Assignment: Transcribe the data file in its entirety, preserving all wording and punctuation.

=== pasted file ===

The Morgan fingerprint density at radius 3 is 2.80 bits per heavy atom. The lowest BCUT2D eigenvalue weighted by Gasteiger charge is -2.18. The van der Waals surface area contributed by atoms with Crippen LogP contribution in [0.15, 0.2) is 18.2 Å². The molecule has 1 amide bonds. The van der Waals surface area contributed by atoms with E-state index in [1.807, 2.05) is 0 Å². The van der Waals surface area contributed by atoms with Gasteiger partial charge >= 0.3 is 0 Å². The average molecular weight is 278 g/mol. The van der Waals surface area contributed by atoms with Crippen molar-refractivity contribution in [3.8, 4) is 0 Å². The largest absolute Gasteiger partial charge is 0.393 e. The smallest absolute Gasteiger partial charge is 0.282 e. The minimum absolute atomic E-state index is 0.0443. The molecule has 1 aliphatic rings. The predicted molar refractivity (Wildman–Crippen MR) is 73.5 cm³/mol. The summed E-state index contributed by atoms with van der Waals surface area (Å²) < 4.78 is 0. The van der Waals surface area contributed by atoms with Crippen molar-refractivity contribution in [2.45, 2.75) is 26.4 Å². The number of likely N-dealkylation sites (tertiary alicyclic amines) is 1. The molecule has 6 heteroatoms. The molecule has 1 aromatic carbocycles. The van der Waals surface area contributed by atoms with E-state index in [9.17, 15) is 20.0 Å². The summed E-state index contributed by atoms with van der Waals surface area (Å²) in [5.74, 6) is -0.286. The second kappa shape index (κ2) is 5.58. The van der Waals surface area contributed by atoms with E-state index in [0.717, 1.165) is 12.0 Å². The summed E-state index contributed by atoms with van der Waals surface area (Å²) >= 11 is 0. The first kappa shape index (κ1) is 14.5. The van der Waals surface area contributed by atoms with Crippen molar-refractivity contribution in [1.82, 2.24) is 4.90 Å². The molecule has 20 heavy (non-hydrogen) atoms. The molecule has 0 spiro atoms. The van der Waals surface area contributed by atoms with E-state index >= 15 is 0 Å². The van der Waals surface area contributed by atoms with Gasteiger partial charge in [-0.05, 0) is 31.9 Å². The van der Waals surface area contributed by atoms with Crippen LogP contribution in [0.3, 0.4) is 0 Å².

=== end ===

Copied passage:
The Morgan fingerprint density at radius 3 is 2.80 bits per heavy atom. The lowest BCUT2D eigenvalue weighted by Gasteiger charge is -2.18. The van der Waals surface area contributed by atoms with Crippen LogP contribution in [0.15, 0.2) is 18.2 Å². The molecule has 1 amide bonds. The van der Waals surface area contributed by atoms with E-state index in [1.807, 2.05) is 0 Å². The van der Waals surface area contributed by atoms with Gasteiger partial charge >= 0.3 is 0 Å². The average molecular weight is 278 g/mol. The van der Waals surface area contributed by atoms with Crippen molar-refractivity contribution in [3.8, 4) is 0 Å². The largest absolute Gasteiger partial charge is 0.393 e. The smallest absolute Gasteiger partial charge is 0.282 e. The minimum absolute atomic E-state index is 0.0443. The molecule has 1 aliphatic rings. The predicted molar refractivity (Wildman–Crippen MR) is 73.5 cm³/mol. The summed E-state index contributed by atoms with van der Waals surface area (Å²) < 4.78 is 0. The van der Waals surface area contributed by atoms with Crippen molar-refractivity contribution in [2.45, 2.75) is 26.4 Å². The number of likely N-dealkylation sites (tertiary alicyclic amines) is 1. The molecule has 6 heteroatoms. The molecule has 1 aromatic carbocycles. The van der Waals surface area contributed by atoms with E-state index in [9.17, 15) is 20.0 Å². The summed E-state index contributed by atoms with van der Waals surface area (Å²) in [5.74, 6) is -0.286. The second kappa shape index (κ2) is 5.58. The van der Waals surface area contributed by atoms with E-state index in [0.717, 1.165) is 12.0 Å². The summed E-state index contributed by atoms with van der Waals surface area (Å²) >= 11 is 0. The first kappa shape index (κ1) is 14.5. The van der Waals surface area contributed by atoms with Crippen molar-refractivity contribution in [1.82, 2.24) is 4.90 Å². The molecule has 20 heavy (non-hydrogen) atoms. The molecule has 0 spiro atoms. The van der Waals surface area contributed by atoms with E-state index >= 15 is 0 Å². The van der Waals surface area contributed by atoms with Gasteiger partial charge in [-0.05, 0) is 31.9 Å². The van der Waals surface area contributed by atoms with Crippen LogP contribution in [0.3, 0.4) is 0 Å².